Monday, 24 March 2014

Year Three: Monea Castle, Co. Fermanagh

We are in the third and final year of the Ulster Scots Archaeological Project and this year we will be investigating Monea Castle in Co. Fermanagh. The castle is located within the Castletown Demesne lands c. 860m east of Monea village and 9km WNW of Enniskillen. It stands at the bottom of a steep hill on a small plateau above a lake which contains a crannóg (FER 191:062). Excavations in the late 19th century found the crannóg, ancient site of the Maguires, to be composed almost entirely of timber. Excavation on the shore of the site revealed the remains of a conical iron helmet associated with animal bone and iron slag. The surrounding landscape has been occupied since the prehistoric period, as indicated by c. 11 burnt mound sites and 8 raths or enclosures within a 1km radius of the castle.

Site Location - Monea Castle
The castle comprises one of the best known and best preserved examples of a plantation era building. The lands of the proportion of Derrinefogher were granted to Robert Hamilton by King James in 1610. Building commenced on the castle (not the bawn) in 1616 by the Rector of Devenish, the Reverend Malcolm Hamilton. 

Monea Castle, facing north-east
In 1619, the castle was described by Pynnar as "a strong castle of lime and monea castle stone being 54 feet long and 20 feet broad". The castle is oblong in plan and three storeys high. From the angle of the west end rise two semi-cylindrical towers with box-like turrets, both of which have spiral staircases. The bawn, comprising "a wall 9 feet in height and 300 feet in circuit" was added in 1622/3. It was noted by Annesley and Perrott in 1622 that the castle was thatched (SMR record). At this time it is recorded that a market was held upon the Monday of each week, in the ‘village of Castleton, in the proportion of Dirrefogher’ (Belmore 1895a, 207).

Plan of the castle (Jope, 1951)
The castle was taken by the Irish, led by Captain Rory Maguire, during the 1641 Rebellion but was later reclaimed by planters. Following the hostile takeover of nearby Tully Castle all occupants were ordered to flee to Monea Castle or ‘Iniskellin’ (Belmore 1895b, 258). Monea does not appear to have been badly damaged at this time.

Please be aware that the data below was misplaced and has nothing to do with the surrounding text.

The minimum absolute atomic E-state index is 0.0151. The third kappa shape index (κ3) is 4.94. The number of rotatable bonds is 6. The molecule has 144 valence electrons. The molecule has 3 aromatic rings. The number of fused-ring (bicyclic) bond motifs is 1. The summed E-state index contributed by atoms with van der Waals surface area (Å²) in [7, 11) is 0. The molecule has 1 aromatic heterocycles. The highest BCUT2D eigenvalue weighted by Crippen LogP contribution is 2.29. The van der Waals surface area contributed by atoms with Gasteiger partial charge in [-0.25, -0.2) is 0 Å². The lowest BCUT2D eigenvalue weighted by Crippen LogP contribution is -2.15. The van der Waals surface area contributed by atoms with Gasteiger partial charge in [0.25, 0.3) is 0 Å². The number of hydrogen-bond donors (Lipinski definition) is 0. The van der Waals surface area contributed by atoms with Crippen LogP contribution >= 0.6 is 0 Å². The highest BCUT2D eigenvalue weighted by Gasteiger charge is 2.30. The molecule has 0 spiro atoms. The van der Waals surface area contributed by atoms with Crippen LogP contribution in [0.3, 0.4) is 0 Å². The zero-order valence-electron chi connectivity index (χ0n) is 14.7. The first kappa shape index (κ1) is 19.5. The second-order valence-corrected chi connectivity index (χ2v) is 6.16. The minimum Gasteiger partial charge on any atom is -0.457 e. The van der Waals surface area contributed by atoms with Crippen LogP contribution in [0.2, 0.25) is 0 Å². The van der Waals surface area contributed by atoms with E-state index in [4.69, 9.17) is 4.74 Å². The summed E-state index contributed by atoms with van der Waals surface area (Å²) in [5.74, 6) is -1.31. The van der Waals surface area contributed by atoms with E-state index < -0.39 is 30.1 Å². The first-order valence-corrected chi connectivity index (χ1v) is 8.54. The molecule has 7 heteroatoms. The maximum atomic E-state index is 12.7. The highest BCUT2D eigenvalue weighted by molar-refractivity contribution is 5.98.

Extract from the Down Survey Map of Magheraboy Barony showing Monea Castle
By 1688 the castle became the residence of Gustav Hamilton (grandson son of Malcolm Hamilton) who by then was the Governor of Enniskillen and Fermanagh forces (Belmore 1895b, 260). Following 1704 Gustav’s eldest son, William, appears to have sold/granted the Manor of Castletown to Hugh Montgomery (of Derrygonnelly, Co. Fermanagh) and Robert King (of Lissenhall, Swords). King appears to have taken Castletown, (alias Monea), with the house and customs, together with the fairs and markets (Belmore 1895b, 264).

King's share of the estate appears to have descended to his daughter and heiress, Mary, who married William Smyth of the Drumcree family in Westmeath. Smyth served as High Sheriff of Fermanagh in 1736 (ibid., 265). A record in the SMR states that the castle was burnt in c. 1750.

Belmore (1895b) considered it is likely that the estate changed hands from the Smyth to the Brien family. John Brien from Tyrone built a house in the demesne after 1790 (SMR record) and ‘Monea Cottage’ is shown on the first edition OS map c. 400m north of the castle.

Extract from the First Edition 6-inch OS map showing Monea Castle
A geophysical Survey has been undertaken within the grounds of the scheduled area and the results will be shared in a blog post next week. We hope to undertake a research excavation during May 2014 to investigate the early-mid 17th century tenants settlement associated with the plantation castle. Any updates will be posted here in future weeks.

Belmore 1895a Monea Castle, County Fermanagh, and the Hamiltons. Ulster Journal of Archaeology, 1 (3), 195–208.
Belmore 1895b Monea Castle, County Fermanagh, and the Hamiltons. With Some Notes on the Hume and Cathcart Families (concluded). Ulster Journal of Archaeology, 1 (4), 256–277
Jope, E.M. 1951 Scottish Influences in the North of Ireland: Castles with Scottish Features, 1580-1640. Ulster Journal of Archaeology, 14, 31–47.

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